The Arrogance of Inclusivism and Intolerance of Tolerance

Even in a down year for our beloved sport of college basketball, I don’t expect too many of my fellow Kentuckians to follow the latest happenings in the National Hockey League. But last week controversy visited the NHL when Philadelphia Flyers defenseman, Ivan Provorov, chose not to participate in pregame festivities for his team’s LGBTQ+ Pride Night. Provorov, who is Russian Orthodox, chose to sit out the festivities to, in his own words, “stay true to myself and my religion.” Anticipating the ensuing controversy, he added, “I respect everyone. I respect everybody’s choices.”

Just so everyone’s clear, Provorov very quietly chose not to participate in a night celebrating homosexuality because his personal religious convictions state that homosexuality is wrong. He didn’t declare his hatred for homosexuals. He didn’t even try to push his views on anyone else. In fact, he went out of his way to declare his tolerance for the choices of others, even when those choices contradict his own moral values.

At that point, the story should have ended. In fact, it should’ve never been a story in the first place, for this scenario illustrates what ought to be an unremarkable daily occurrence: disagreeing people living peaceably together in a world of competing values.

But I am writing about it, because, as you may have guessed, the gatekeepers of cultural acceptability, the priests of our new secular religion, couldn’t allow him to get away with it. Provorov must be publicly scolded as a villain. He must be made an example of so that he can serve as a warning for anyone else who may be thinking about refusing to bow down to the emperor of inclusion. You see, in the United States, there’s only room for one set of values. The land founded on religious liberty for all only tolerates one religion now.

I want to be very clear about who exactly is being intolerant here. After Provorov’s decision, Kurt Weaver, the COO of the organization that sponsored the event, criticized his coach for not disciplining him. He also offered to come in and run “education sessions” for the team or for individual players, because, obviously, education must be the solution to such problems. Provorov’s personal convictions on the issue of homosexuality must arise from some backwoods cesspool of uneducated idiots. Weaver cannot entertain the possibility that someone could be highly educated and simply disagree with the prevailing orthodoxy.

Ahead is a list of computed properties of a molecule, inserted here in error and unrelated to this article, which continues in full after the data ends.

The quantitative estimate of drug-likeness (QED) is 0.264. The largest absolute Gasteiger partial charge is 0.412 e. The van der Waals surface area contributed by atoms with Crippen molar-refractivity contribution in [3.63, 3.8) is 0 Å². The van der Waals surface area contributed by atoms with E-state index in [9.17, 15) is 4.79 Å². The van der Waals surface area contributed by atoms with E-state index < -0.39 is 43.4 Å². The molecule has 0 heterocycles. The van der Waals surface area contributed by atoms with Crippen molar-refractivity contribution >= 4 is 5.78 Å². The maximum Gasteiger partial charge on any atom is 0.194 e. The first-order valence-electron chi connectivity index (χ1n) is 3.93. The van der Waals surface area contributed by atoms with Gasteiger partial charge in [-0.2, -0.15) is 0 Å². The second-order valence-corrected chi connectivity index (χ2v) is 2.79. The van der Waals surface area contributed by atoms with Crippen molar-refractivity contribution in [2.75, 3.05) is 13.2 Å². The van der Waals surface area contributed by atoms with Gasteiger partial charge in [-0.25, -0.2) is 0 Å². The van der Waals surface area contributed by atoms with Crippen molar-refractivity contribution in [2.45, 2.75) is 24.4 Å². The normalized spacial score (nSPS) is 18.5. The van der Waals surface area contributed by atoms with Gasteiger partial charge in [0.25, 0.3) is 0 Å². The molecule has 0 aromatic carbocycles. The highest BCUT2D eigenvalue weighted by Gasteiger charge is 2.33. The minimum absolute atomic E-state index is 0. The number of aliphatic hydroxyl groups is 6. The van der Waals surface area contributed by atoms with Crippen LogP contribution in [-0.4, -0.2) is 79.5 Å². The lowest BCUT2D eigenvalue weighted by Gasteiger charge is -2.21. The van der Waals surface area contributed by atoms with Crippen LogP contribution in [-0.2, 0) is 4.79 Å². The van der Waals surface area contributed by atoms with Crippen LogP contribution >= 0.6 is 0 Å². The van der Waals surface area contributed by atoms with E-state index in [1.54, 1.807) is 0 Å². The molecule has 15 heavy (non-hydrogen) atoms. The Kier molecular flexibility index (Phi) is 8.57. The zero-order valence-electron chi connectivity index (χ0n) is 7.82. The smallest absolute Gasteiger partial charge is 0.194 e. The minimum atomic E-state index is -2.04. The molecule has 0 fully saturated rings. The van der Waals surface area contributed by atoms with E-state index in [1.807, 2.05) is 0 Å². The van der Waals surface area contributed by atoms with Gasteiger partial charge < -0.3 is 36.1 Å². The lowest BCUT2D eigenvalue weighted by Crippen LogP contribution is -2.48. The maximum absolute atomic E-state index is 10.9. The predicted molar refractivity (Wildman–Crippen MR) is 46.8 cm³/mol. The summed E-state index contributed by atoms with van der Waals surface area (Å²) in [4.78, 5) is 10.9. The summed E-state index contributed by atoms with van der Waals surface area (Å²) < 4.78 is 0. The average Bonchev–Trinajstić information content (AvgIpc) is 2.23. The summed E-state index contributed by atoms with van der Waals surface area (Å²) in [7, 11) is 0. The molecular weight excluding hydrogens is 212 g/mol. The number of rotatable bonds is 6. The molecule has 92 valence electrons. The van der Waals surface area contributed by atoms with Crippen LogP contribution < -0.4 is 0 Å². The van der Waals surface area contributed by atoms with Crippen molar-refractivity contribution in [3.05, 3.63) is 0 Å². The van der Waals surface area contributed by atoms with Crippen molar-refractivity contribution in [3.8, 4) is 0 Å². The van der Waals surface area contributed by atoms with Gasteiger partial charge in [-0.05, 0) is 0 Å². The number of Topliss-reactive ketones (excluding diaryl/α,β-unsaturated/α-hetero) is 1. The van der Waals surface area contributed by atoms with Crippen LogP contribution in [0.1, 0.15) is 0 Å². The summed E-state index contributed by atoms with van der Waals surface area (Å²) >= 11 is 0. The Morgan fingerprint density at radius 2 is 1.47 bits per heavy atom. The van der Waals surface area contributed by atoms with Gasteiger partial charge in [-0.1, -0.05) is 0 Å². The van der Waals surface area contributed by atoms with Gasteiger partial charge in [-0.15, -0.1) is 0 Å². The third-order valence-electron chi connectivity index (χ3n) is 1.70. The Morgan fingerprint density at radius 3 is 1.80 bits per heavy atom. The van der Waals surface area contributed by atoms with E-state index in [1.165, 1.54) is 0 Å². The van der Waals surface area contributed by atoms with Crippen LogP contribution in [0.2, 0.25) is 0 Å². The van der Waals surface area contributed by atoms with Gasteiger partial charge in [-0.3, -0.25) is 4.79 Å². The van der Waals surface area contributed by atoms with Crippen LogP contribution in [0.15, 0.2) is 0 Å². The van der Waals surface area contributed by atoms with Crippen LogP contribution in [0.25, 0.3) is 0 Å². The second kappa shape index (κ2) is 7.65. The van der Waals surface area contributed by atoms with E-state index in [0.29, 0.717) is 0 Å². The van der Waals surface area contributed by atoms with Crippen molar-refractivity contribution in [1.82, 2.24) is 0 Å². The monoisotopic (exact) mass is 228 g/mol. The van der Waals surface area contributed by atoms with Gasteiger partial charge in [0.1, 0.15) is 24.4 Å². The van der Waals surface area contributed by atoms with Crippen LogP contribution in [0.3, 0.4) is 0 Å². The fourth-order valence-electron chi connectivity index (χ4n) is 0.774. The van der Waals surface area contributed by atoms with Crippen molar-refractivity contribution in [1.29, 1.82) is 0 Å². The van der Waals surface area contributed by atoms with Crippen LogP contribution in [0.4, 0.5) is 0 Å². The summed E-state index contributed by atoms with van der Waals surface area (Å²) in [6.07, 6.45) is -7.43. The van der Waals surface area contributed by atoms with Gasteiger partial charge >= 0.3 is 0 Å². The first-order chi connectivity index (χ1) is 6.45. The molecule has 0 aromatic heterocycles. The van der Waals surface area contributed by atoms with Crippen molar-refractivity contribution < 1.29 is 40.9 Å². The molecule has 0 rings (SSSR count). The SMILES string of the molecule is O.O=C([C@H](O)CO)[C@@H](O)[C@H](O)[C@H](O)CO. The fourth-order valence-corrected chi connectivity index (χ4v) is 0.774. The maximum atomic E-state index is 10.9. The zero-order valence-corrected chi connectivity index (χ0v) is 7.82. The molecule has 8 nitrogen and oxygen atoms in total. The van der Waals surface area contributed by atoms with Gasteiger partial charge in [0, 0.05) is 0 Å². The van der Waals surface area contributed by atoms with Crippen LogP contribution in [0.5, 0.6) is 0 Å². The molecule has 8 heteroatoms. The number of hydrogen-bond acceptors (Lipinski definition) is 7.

Finally, Weaver took it upon himself to define religion for Provorov and the rest of us. Religion, according to Weaver, is about “charity and inclusion.” Of course, Weaver gets to define what those complex terms mean—for everyone else.

In 2012, theologian and New Testament scholar D.A. Carson argued in his brilliant book, The Intolerance of Tolerance, that the word “tolerance” was undergoing a massive cultural shift in meaning. He showed that the word has traditionally meant “accepting the existence of different views.” However, the new tolerance means believing contrary views to be true, or “at least as true as your own.” He documented a shift from “allowing the free expression of contrary opinions to the acceptance of all opinions.” In our new definition, all views must be equally valid.

But Carson didn’t stop there. Not only have we changed the meaning of “tolerance,” but we have also adopted one single moral absolute: no one deserves to be offended. When we combine this new meaning of “tolerance” to our new moral absolute, the end result is, ironically, intolerance. Hiding behind vacuous “virtues” like tolerance and inclusivity, any position that may offend someone else must be silenced. It turns out we can’t tolerate everything after all. The one thing that simply can’t be tolerated is any view that doesn’t accept the new definition of “tolerance.” So, let’s apply this to the NHL controversy. In the name of tolerance, one hockey player cannot be tolerated because he holds a view that someone else might find offensive.

Who’s the real religious bigot here? Believe it or not, it’s not Ivan Provorov, the man who quietly chose not to participate in an event celebrating values that offended his religious conscience. No, the real intolerant bigot is Kurt Weaver, the activist who believes its acceptable to treat the religious convictions of others as trivial, as if they simply don’t matter. Ivan Provorov doesn’t need education; he deserves an ovation. Like many others before him, he was willing to pay a price to stay true to his convictions. He refused to violate his own moral conscience. May the rest of us take note.

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